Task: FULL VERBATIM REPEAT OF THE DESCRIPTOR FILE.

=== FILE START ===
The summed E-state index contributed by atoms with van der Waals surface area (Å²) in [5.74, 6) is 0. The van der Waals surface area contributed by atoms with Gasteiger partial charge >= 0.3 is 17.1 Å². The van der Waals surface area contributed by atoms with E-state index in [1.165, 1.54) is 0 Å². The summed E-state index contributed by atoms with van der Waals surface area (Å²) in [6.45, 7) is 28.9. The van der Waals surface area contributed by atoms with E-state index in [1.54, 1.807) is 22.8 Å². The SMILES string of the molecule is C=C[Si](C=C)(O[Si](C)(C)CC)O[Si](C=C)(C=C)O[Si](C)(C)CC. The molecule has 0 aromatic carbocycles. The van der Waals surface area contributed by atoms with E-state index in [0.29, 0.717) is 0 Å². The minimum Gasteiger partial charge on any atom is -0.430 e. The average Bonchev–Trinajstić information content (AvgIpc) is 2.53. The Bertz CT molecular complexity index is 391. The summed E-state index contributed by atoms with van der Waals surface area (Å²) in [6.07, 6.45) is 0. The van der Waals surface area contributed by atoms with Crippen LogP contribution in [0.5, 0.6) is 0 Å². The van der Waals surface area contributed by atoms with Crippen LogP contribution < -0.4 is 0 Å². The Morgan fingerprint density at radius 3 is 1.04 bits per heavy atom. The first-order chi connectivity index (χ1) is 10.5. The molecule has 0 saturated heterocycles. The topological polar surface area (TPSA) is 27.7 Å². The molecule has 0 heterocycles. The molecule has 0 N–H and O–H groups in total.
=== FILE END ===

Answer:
The summed E-state index contributed by atoms with van der Waals surface area (Å²) in [5.74, 6) is 0. The van der Waals surface area contributed by atoms with Gasteiger partial charge >= 0.3 is 17.1 Å². The van der Waals surface area contributed by atoms with E-state index in [1.165, 1.54) is 0 Å². The summed E-state index contributed by atoms with van der Waals surface area (Å²) in [6.45, 7) is 28.9. The van der Waals surface area contributed by atoms with E-state index in [1.54, 1.807) is 22.8 Å². The SMILES string of the molecule is C=C[Si](C=C)(O[Si](C)(C)CC)O[Si](C=C)(C=C)O[Si](C)(C)CC. The molecule has 0 aromatic carbocycles. The van der Waals surface area contributed by atoms with E-state index in [0.29, 0.717) is 0 Å². The minimum Gasteiger partial charge on any atom is -0.430 e. The average Bonchev–Trinajstić information content (AvgIpc) is 2.53. The Bertz CT molecular complexity index is 391. The summed E-state index contributed by atoms with van der Waals surface area (Å²) in [6.07, 6.45) is 0. The van der Waals surface area contributed by atoms with Crippen LogP contribution in [0.5, 0.6) is 0 Å². The van der Waals surface area contributed by atoms with Crippen LogP contribution < -0.4 is 0 Å². The Morgan fingerprint density at radius 3 is 1.04 bits per heavy atom. The first-order chi connectivity index (χ1) is 10.5. The molecule has 0 saturated heterocycles. The topological polar surface area (TPSA) is 27.7 Å². The molecule has 0 heterocycles. The molecule has 0 N–H and O–H groups in total.